Wednesday, November 3, 2010

Do As I Say, Not As I Do

A month or two ago, I completed an application at the local Whole Foods to be a Whole Foods Ambassador. I found out last week that I was chosen. The Ambassador Club is basically about 10 people who are selected to provide the managers with feedback regarding products, customer services, improvements/renovations, and any other recommendations.

When I arrived to Whole Foods Plantation, I was directed to a small store next door that is the Whole Foods Bakehouse. I had to walk up a flight of stairs to a conference room. Each participant received a reusable shopping bag, some snacks, and a $25 gift card. Cookies and fruit were on the table.

We began by doing introductions. Each person had a reason for being there... one woman had a daughter with autism, so she followed a gluten-free, casein-free diet. One woman's husband was on a sugar-free diet. One woman was vegan. There were two men who frequently shopped at Whole Foods. Here's the surprising part -- when I looked around at the 9 participants, myself included, 6 were obese (some morbidly obese). They was also minimal ethnic diversity. Now, obviously, our weight and our ethnicity were not asked about on our applications... but it definitely did not seem to be an accurate cross-section of Whole Foods customers.

Obesity really is a serious issue in this country. I think I may have written about it before, but my generation is supposed to be the first generation with a shorter life span than our parents' generation...and that is due to obesity. One woman stated that it is very important that her children eat healthy food, to the extent that she does not allow her kids to eat food with any dyes because of the hazards, but she herself does not eat that way. The "do as I say, not as I do" attitude about food just doesn't work for me. Clearly, if your child has food restrictions based on allergies or textural issues, then your child may need to eat something different than you. But how do you expect your children to be healthy eaters if you are not modeling that behavior yourself. I don't always eat healthy -- but I make a genuine effort to eat well. I eat a somewhat diverse diet. I like foods from all different cultures, I prepare hot meals, cold meals, simple dishes, complex. I introduce Lydia to everything that I prepare (sometimes I make hers less spicy, but it's the same basic flavors). So when I saw that these individuals represent a small group in terms of personal choices and ethnicity, their opinions became slightly less valuable to me.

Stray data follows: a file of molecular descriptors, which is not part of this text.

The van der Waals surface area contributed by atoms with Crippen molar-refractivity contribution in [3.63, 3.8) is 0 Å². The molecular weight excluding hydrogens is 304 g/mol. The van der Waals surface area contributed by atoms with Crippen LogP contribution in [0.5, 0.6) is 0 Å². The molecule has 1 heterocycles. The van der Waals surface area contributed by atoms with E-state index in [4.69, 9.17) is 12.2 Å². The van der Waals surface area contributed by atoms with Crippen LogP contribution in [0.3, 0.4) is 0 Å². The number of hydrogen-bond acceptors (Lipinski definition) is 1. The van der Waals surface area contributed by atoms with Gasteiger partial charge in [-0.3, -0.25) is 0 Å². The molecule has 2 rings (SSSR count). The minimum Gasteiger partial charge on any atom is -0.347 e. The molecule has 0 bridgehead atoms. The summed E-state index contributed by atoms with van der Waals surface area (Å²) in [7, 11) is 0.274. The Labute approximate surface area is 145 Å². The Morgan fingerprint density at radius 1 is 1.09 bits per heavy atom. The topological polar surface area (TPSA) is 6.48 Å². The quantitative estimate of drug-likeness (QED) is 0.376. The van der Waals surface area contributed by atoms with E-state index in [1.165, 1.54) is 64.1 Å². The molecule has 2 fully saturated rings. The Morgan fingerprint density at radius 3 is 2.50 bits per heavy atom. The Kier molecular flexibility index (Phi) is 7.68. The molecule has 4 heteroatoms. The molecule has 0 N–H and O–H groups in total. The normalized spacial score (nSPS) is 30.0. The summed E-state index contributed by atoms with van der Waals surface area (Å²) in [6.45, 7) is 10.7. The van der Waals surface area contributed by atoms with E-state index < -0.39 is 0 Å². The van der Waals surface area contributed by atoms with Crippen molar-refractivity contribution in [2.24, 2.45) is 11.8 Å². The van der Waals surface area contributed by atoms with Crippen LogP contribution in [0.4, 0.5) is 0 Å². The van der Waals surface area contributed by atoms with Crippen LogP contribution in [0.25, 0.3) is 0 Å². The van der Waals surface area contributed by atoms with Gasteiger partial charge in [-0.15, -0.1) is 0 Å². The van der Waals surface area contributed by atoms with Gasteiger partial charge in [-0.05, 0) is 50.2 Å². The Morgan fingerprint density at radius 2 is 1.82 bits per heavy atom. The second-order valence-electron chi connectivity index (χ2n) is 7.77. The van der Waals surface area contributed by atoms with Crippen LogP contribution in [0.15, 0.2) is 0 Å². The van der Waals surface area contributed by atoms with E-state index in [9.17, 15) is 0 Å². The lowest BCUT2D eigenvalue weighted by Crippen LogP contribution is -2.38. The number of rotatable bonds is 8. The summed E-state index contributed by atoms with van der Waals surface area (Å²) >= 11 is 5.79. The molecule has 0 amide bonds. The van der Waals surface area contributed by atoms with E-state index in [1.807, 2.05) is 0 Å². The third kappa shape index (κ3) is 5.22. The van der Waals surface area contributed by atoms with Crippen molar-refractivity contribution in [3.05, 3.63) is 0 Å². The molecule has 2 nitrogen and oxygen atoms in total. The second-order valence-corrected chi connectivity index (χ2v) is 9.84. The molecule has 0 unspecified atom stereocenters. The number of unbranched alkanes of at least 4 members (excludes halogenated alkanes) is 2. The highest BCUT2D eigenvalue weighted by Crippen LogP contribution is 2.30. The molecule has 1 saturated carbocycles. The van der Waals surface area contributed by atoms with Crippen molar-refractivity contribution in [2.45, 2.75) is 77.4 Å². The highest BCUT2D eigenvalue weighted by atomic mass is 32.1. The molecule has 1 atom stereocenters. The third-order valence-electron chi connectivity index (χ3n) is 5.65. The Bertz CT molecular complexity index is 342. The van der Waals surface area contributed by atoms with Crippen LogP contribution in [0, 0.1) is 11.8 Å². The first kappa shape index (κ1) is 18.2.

So what did we talk about? I offered up several ideas:
1. When I go to the milk section at Whole Foods, I get very overwhelmed. I know that dr's tend to recommend almond milk nowadays and different yogurt drinks, but then there is also pasteurized milk, ultra-pasteurized milk, milk from cows that are grass fed, goat's milk, rice milk, coconut milk, etc. I suggested some information outlining the different types of milk, similar to what they do in the cheese section.

2. Speaking about the cheese section, I suggested they check all their cheeses daily, as I have found cheese that is moldy and handed it over to the person working in that section. I also suggested that they redesign the cheese section as it is somewhat scattered/disorganized.

3. I thought the signage was good, especially as it relates to upcoming events.

4. I suggested they start carrying at least one or two brands of cloth diapers. They are pretty limited in their diaper options. I am not impressed by Seventh Generation and Earth's Best.

5. Often times I want to purchase prepared foods. There is always an ingredient list posted by the prepared foods, and at the bottom of the list, it says "This item contains the following" and it lists potential allergens (e.g. soy, nuts, wheat), but it does not state whether or not it contains meat. Products such as stocks, bases, and broths are in a lot of rice dishes, soups, etc. so it would be easier if it was listed at the bottom so I don't have to read 20+ ingredients to figure that out.

6. Sometimes I want to purchase a small quantity of their baked goods, but often you have to purchase a large package (one dozen brownies, 20 cookies). I suggested they sell smaller packages, 2 brownies, 4 cookies.

Other people offered all different types of suggestions. Some were a bit out there for me, but some were valuable. It's nice to know that even chain grocery stores value their customers' opinions. I think this is a great program, and I hope they really consider our suggestions to make some improvements. It's just too bad that I feel like the sample of participants is somewhat limited. The next meeting is December 8th. I look forward to contributing more ideas and discussing issues that directly impact the variety and quality of food available to my family.
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